The Bat Family – The Bat Family is wonderful as see Alfred is Bruce’s surrogate father just as he becomes Dick Grayson’s (Michael Cera doing some great comedy) surrogate Dad. Batgirl (Rosario Dawson is once again fantastic) is the one who sees the big picture of them working together and that it is needed and Batman is the inventor whose inventions help save the day. It is Alfred calling Bruce to action that helps him grow (Fiennes does a wonderful job as the character), Robin’s usefulness, innocence and admiration and Batgirl’s accountability that help him complete his arc and finally grow out of the fear that was with him on the day his parent’s died.

Satire of Batman – Batman is trapped as a perpetual child who plays rock and roll is an ungrateful narcissist and this on display, from tantrums (a good satire of Bale and Affleck’s Batman at his most extreme), his strange villains from his early run (Condiment King, etc.) his strange rivalry with Superman (Batman v Superman, Dark Knight Returns) and how a lot of it comes from Batman’s childish need to one up and be extreme, and his isolation and just lonely that really is. The great thing is, a character arc comes out of it!

Batman’s Character Arc – In the end this satire is a celebration of the character because his anger and rage is mocked but it is also explored and it goes somewhere. Batman grows up and realizes he isn’t alone. Besides “Dark Knight Rises” I can’t think of a film that has really done this well (“Batman Returns” did it but not well).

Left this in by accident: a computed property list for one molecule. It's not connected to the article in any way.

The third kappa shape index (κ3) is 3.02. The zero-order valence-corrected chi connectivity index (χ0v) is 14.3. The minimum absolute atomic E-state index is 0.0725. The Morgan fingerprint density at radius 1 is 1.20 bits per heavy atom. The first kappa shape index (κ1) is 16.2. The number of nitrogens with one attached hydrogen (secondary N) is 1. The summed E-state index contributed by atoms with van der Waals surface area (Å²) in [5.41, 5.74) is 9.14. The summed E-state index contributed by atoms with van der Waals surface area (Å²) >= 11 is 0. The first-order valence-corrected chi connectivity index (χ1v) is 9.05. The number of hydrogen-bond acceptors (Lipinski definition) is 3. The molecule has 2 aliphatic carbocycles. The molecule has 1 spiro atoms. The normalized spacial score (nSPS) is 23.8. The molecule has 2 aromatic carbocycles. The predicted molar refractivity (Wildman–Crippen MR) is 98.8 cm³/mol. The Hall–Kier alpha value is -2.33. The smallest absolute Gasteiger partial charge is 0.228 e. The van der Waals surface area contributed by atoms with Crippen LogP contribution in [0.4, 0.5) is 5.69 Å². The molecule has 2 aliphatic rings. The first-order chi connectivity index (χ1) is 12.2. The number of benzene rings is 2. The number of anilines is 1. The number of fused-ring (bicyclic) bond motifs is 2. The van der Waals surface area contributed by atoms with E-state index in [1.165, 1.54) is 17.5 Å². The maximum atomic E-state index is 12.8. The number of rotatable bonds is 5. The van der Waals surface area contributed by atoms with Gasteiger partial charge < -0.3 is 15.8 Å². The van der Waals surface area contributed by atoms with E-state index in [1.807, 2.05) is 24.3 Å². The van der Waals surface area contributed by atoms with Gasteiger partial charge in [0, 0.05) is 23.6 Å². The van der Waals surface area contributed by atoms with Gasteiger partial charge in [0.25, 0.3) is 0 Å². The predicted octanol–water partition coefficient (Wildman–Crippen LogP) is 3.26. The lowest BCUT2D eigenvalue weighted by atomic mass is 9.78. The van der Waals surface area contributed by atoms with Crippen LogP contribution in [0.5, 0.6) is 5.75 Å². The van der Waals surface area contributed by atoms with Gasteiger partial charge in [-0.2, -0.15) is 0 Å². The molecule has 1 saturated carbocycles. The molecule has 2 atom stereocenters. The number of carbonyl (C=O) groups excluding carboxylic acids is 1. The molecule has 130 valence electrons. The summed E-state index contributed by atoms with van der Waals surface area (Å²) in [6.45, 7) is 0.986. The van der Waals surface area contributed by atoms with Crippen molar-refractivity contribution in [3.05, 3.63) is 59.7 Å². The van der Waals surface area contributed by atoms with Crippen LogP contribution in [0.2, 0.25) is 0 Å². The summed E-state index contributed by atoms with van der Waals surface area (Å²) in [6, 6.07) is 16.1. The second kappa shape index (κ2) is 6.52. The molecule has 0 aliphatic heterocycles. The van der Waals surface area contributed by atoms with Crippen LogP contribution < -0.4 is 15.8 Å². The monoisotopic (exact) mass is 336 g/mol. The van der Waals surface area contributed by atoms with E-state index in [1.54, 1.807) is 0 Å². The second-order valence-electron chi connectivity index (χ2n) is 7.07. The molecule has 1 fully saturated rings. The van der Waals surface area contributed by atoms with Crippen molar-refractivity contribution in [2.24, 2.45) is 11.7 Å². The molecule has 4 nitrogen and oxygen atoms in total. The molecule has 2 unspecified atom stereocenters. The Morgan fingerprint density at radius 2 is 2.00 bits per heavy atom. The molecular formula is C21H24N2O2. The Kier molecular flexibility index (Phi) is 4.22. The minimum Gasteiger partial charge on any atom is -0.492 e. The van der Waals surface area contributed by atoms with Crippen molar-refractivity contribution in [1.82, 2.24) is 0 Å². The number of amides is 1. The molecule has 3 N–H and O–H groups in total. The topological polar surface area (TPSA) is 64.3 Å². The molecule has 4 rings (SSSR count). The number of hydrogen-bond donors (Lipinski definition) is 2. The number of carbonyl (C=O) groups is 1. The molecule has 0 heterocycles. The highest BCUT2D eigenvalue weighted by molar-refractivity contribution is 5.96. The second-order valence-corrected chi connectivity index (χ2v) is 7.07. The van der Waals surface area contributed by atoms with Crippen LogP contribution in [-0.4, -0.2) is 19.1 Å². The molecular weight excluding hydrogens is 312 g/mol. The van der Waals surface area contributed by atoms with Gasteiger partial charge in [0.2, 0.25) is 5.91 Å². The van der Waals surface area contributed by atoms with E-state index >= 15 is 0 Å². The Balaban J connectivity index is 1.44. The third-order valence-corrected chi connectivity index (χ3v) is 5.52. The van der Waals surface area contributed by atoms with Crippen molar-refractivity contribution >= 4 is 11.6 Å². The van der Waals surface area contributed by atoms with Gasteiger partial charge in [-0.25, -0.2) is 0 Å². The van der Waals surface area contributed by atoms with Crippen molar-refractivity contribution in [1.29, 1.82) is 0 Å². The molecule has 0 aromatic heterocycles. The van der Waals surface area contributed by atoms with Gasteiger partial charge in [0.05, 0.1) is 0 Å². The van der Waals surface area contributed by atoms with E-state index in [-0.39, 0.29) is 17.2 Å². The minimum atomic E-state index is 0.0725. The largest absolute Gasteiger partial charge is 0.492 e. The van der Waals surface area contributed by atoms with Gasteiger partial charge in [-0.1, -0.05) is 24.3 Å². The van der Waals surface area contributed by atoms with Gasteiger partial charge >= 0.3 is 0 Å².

Okay: Batman’s Rogues – Batman’s rogues don’t much besides being minions of the Joker and function as one entity (which was a shame) some of the references are funny though, from Condiment King (actual rogue) to Bane having Tom Hardy’s Bane’s voice. As jokes and references they are fine but they don’t exist as characters, which would have raised this film higher.

The Phantom Zone Villains – Gremlins, The Eye of Sauron, King Kong and Lord Voldemort are some of the baddies in the Phantom Zone. They also largely exist as references too and as villains so powerful Batman’s Rogues and the Bat Family have to team up to defeat them.

The Cons: The Legoverse – Gotham is built over dirty laundry and the Phantom Zone has a talking Lego that sounds like a kid. I didn’t like either of these things. I get it is the Legoverse but these things took me out of the great Batman story that was taking place and was the worst part of the film and only real con.